Is there a medium-term effect? Yes, both negative and positive. There is a more persistent, negative demand shock because a large chunk of the undeclared or illegal portion of total cash-in-circulation will not be exchanged for the new legal tender (there have been two tax amnesty schemes already, and no more are likely). Most property transactions in India had an undeclared cash element to it (to avoid taxation) that made property investment and construction more appealing. The cash element is not taxed, but it is either spent or is part of household wealth. If such cash is now pulp fiction, then there is a permanent shock to spending. If cash transactions in future property deals are much smaller, then future untaxed cash flows will also create less spending, implying some persistence in the shock. The magnitude, unfortunately, is hard to calibrate.

A positive counter-balancing effect exists. Some of it is already materializing… Tax revenues are significantly higher. Union Minister Mr. Jaitley recently announced that direct and indirect tax collection were up 14% and 26% till November 30. How much of the level increase becomes permanent remains to be seen, but there is at least some cushioning for the near-term to counter-balance the shock to economic activity.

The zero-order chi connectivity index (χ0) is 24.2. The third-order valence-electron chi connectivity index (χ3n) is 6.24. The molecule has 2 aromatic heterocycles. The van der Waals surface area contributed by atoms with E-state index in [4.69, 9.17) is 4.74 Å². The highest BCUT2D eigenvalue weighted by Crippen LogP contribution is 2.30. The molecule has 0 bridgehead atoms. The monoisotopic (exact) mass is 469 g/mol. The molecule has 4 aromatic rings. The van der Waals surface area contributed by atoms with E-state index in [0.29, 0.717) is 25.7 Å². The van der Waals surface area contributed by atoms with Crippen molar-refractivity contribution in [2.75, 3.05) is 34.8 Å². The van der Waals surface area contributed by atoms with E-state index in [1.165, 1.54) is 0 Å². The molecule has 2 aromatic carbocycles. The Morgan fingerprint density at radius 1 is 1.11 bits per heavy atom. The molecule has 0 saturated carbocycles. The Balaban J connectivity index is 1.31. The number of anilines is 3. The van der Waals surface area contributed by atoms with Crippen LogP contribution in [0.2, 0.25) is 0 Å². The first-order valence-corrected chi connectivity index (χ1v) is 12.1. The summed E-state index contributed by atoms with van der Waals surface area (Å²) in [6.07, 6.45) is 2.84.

…and some more will slowly over time as well. The economy has essentially been paying a ‘corruption tax’ and providing a subsidy to for the undeclared portion of property transactions, and for all illegal cash transactions. As the ‘true’ tax rate becomes applicable to a greater volume and proportion of transactions in the economy, the corruption tax falls. This is a slow-moving, positive supply shock that will be disinflationary.

Is this really a regime change? Yes, for two reasons. Fighting corruption in a data-rich environment China’s anti-corruption campaign has dragged on because it is based on targeted, individual campaigns. By contrast, India has a gigantic stash of information because all of the cash re-denomination has to pass through the banking system. Mr. Modi’s re-hiring of more than 60,000 recently retired income tax employees shows the emphasis on monetizing the data. Every day brings stories of high ranking officials in the government and banks that are under investigation for trying to launder large sums of money. This feels like a completely different from a time when most of the high and mighty were mostly immune.